Diabetes administration a battle for some throughout coronavirus pandemic | Native Information


De Yoe may be slim, but says that he occasionally has “compulsive” eating, which instantly increases his blood sugar. His wife Carmen prepares healthy meals, and De Yoe is counting every carbohydrate on his plate, which is probably boring but extremely necessary.

Physical fitness is also critical to diabetes management, and Korducki notes that when fitness centers closed or limited hours, some have been distracted from their exercise routines. Now, in the middle of winter, cold and icy weather can make jogging and walking outdoors less attractive and safe. De Yoe was unable to attend his regular bi-weekly indoor volleyball games during the pandemic, and while he was dancing with Carmen, “That doesn’t happen either.”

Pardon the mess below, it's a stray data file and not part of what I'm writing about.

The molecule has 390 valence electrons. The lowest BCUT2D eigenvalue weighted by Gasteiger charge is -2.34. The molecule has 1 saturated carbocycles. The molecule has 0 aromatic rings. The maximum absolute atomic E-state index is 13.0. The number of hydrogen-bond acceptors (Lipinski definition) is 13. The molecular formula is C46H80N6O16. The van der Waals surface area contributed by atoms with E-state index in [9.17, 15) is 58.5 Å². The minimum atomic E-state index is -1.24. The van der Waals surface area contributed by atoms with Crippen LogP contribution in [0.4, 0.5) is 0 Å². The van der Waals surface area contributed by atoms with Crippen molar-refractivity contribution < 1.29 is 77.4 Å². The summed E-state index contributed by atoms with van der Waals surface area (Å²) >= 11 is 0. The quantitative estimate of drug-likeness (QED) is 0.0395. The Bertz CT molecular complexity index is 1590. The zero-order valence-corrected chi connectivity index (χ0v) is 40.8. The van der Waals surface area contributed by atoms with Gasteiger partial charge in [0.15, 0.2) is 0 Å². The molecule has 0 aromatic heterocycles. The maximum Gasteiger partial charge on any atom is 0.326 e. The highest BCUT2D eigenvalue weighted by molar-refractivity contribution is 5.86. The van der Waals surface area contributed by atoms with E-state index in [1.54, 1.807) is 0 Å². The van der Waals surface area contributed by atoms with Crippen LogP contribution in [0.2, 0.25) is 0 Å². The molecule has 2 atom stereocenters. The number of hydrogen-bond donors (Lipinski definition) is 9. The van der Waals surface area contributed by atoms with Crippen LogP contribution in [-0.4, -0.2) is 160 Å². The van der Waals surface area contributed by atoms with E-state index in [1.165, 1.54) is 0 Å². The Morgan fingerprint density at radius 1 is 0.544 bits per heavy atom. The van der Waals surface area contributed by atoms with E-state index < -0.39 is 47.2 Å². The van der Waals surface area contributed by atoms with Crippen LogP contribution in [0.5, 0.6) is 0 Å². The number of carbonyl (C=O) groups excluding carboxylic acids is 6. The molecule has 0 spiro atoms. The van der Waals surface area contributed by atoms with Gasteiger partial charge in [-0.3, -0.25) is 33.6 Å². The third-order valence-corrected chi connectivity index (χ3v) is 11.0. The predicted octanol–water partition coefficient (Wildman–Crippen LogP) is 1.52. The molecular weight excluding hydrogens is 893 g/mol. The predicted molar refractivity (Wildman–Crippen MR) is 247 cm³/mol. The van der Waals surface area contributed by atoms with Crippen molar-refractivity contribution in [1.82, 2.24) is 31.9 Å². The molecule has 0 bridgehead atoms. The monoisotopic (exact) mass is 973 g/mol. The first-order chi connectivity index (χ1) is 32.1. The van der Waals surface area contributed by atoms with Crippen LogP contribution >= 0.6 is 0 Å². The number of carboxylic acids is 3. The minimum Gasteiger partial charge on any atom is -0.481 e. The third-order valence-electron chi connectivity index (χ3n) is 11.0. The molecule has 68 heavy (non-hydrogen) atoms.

Walking has become his go-to stop, with De Yoe praising the local trail systems and using a treadmill as an indoor option. Especially when his blood sugar is high, staying on the treadmill can help lower it. When the weather is nice, he likes to go on trips with his dog Skye.

Korducki notes that any form of physical activity is beneficial, whether it’s doing laps around your house, walking up and down stairs for a few minutes, or following fitness videos on YouTube.

Although he has long been informed and vigilant about his health, the significance increased profoundly in October when De Yoe signed COVID-19, likely via the spread in the community. His case was moderate, says De Yoe, with symptoms like shortness of breath, fever, and body aches. He was able to avoid hospitalization with a home surveillance system from Mayo, which he believes gave him the best chance of recovery.